Some time ago I found an old pad of blank manuscript paper in the house amongst a heap of music books. I found the pale blue-grey, thin, mechanical lines of the staffs on creamy paper exciting, full of the possibilities of unheard melodies played on strange instruments. I decided to keep it for drawing.
I began a test piece over the weekend, thinking I could perhaps make something for the exhibition, but things didn't go quite as I had imagined.
I began by sprinkling small watercolour dots over the surface in a manifestation of unfettered notation, a sort of musical asemic text. All was good at this point, but when I began drawing it didn't go so well. The paper is smooth with little bite, it absorbs more ink than the Japanese paper I normally use, and there isn't enough control of the pen pressure so my marks look rather clumsy. I began to overthink the reference to music and nothing looked like the picture I had in my head.
I prefer the watercolour dots on their own. They dried in tiny crisp dots with fine, darker halos, but the pen-work is out of harmony in every sense.
A fine technical pencil may work better, so here's the plan:
1. Try again on the found manuscript paper using technical pencil
2. Prepare for drawings with hand-drawn monotype staffs on Japanese paper
It means mechanical staffs v. hand-drawn; both have equal appeal. I have a feeling the monotype/drawing option may be best for the exhibition, as the pencil option may look like a blank sheet from a distance - but is that a problem? I have never shied away from work which doesn't shout, but whispers.
My 'honorary brother', Ian, has been in Venice for a few days. We grew up together in the same street in Scotland and did our spell in London at the same time, but now he lives in Germany so I don't see so much of him (especially these days when nobody sees much of anybody!) but we speak twice a week on the phone. Every day when he was in Venice he sent me photos of his hotel and places he had been, which I am sure unconsciously rubbed off on me because as I was deciding on a title for this one I realised there were references to canals, Renaissance buildings and motifs, the romantically scruffy and slightly broken feel of Venice, misty vague shapes, and I noticed the unreadable writing in a foreign language (asemic text) had a distinctly dangly appearance. Ian had sent me a photo of the most beautiful old Murano glass chandelier (in his bedroom!!!) which made a huge impression on me - I love it so much, I reckon without knowing it the chandelier influenced the delicacy and suspended nature of the lettering.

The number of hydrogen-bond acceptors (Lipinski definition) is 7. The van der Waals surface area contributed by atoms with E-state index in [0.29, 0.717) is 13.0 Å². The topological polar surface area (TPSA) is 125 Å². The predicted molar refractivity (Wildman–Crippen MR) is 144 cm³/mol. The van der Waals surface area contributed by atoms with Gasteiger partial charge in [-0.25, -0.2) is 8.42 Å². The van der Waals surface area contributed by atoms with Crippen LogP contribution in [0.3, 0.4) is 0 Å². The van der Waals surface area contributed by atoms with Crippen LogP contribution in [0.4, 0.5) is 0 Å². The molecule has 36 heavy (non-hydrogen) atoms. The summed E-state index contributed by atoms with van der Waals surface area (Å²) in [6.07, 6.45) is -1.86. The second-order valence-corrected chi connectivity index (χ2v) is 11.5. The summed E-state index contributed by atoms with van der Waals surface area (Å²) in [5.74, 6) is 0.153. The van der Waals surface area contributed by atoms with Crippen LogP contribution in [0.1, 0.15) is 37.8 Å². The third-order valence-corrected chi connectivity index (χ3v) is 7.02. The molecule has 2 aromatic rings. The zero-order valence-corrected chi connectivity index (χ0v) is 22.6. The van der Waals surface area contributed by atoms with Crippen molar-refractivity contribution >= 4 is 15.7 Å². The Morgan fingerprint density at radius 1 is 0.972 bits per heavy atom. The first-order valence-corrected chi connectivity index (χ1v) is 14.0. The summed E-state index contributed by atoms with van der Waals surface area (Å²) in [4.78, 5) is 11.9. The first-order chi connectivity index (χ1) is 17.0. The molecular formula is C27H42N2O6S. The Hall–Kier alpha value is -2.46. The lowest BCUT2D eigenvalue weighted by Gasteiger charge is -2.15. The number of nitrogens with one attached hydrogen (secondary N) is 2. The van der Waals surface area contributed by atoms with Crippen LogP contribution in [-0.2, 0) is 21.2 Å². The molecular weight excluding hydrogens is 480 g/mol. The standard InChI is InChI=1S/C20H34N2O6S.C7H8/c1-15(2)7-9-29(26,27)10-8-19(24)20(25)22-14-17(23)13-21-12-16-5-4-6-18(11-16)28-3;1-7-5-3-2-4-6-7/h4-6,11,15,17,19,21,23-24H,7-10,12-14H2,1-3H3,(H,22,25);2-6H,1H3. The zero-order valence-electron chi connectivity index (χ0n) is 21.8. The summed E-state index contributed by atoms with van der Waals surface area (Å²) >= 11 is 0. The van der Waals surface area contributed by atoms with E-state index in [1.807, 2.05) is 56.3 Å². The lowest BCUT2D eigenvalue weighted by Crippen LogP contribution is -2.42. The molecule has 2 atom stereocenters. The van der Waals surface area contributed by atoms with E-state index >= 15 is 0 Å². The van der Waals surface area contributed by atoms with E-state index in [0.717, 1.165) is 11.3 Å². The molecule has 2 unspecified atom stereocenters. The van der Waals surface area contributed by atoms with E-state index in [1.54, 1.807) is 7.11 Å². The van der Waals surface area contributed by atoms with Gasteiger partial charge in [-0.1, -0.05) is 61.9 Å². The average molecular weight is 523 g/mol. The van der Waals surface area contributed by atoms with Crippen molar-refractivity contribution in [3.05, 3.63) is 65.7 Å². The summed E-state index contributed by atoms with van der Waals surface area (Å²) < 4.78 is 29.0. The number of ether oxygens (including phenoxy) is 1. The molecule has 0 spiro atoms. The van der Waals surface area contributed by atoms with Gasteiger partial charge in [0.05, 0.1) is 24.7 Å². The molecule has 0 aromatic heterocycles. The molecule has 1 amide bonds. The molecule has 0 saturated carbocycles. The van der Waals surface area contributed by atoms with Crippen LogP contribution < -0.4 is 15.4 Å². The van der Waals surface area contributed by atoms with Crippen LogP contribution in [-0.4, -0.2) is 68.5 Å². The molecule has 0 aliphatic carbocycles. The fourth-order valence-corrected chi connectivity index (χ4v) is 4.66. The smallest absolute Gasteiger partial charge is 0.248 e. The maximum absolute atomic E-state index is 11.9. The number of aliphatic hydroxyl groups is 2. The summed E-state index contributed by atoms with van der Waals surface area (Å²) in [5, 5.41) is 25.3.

So, this one is titled Letter From Venice. It will be going off to the Open Eye Gallery in Edinburgh for inclusion in the annual Christmas Exhibition On a Small Scale along with two other works of A5 dimensions. The exhibition is going to be online for the first time in its history. It was a good move on the Gallery's part because who knows which Covid alert tier Edinburgh, or any of our cities and towns, will be in next month. If the spread of the virus doesn't slow down it could happen that non-essential businesses will be forced to close their doors again. If that does happen, the show goes on - three cheers for the internet!
New drawing in progress with a comet, of course, and more unreadable writing. The section at the bottom right (pictured above) looked to me like a strange machine, so I gave it cloud puffs rising up towards the comet. I drew the comet around a splodge of dark red monotype ink which I thought gave it a sultry Martian look.